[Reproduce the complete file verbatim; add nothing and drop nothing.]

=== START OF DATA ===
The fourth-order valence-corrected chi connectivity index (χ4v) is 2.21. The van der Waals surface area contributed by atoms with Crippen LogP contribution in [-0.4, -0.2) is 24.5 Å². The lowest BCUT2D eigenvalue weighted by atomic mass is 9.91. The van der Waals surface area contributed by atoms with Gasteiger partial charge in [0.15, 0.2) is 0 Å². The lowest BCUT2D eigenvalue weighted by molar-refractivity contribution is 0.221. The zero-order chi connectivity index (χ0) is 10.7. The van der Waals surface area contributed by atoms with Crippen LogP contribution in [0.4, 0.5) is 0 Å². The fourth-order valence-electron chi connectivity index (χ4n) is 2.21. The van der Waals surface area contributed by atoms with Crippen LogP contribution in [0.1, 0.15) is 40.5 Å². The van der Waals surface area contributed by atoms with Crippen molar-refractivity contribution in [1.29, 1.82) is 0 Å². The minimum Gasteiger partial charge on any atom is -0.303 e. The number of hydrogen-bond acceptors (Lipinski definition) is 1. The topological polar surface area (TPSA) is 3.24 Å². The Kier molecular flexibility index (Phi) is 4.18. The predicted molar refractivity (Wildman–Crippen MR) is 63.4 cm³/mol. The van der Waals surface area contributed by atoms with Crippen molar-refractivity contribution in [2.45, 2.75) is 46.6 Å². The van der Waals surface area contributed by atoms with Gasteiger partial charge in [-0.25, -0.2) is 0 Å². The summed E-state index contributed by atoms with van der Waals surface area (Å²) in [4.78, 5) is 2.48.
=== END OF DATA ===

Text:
The fourth-order valence-corrected chi connectivity index (χ4v) is 2.21. The van der Waals surface area contributed by atoms with Crippen LogP contribution in [-0.4, -0.2) is 24.5 Å². The lowest BCUT2D eigenvalue weighted by atomic mass is 9.91. The van der Waals surface area contributed by atoms with Gasteiger partial charge in [0.15, 0.2) is 0 Å². The lowest BCUT2D eigenvalue weighted by molar-refractivity contribution is 0.221. The zero-order chi connectivity index (χ0) is 10.7. The van der Waals surface area contributed by atoms with Crippen LogP contribution in [0.4, 0.5) is 0 Å². The fourth-order valence-electron chi connectivity index (χ4n) is 2.21. The van der Waals surface area contributed by atoms with Crippen LogP contribution in [0.1, 0.15) is 40.5 Å². The van der Waals surface area contributed by atoms with Crippen molar-refractivity contribution in [1.29, 1.82) is 0 Å². The minimum Gasteiger partial charge on any atom is -0.303 e. The number of hydrogen-bond acceptors (Lipinski definition) is 1. The topological polar surface area (TPSA) is 3.24 Å². The Kier molecular flexibility index (Phi) is 4.18. The predicted molar refractivity (Wildman–Crippen MR) is 63.4 cm³/mol. The van der Waals surface area contributed by atoms with Crippen molar-refractivity contribution in [2.45, 2.75) is 46.6 Å². The van der Waals surface area contributed by atoms with Gasteiger partial charge in [-0.25, -0.2) is 0 Å². The summed E-state index contributed by atoms with van der Waals surface area (Å²) in [4.78, 5) is 2.48.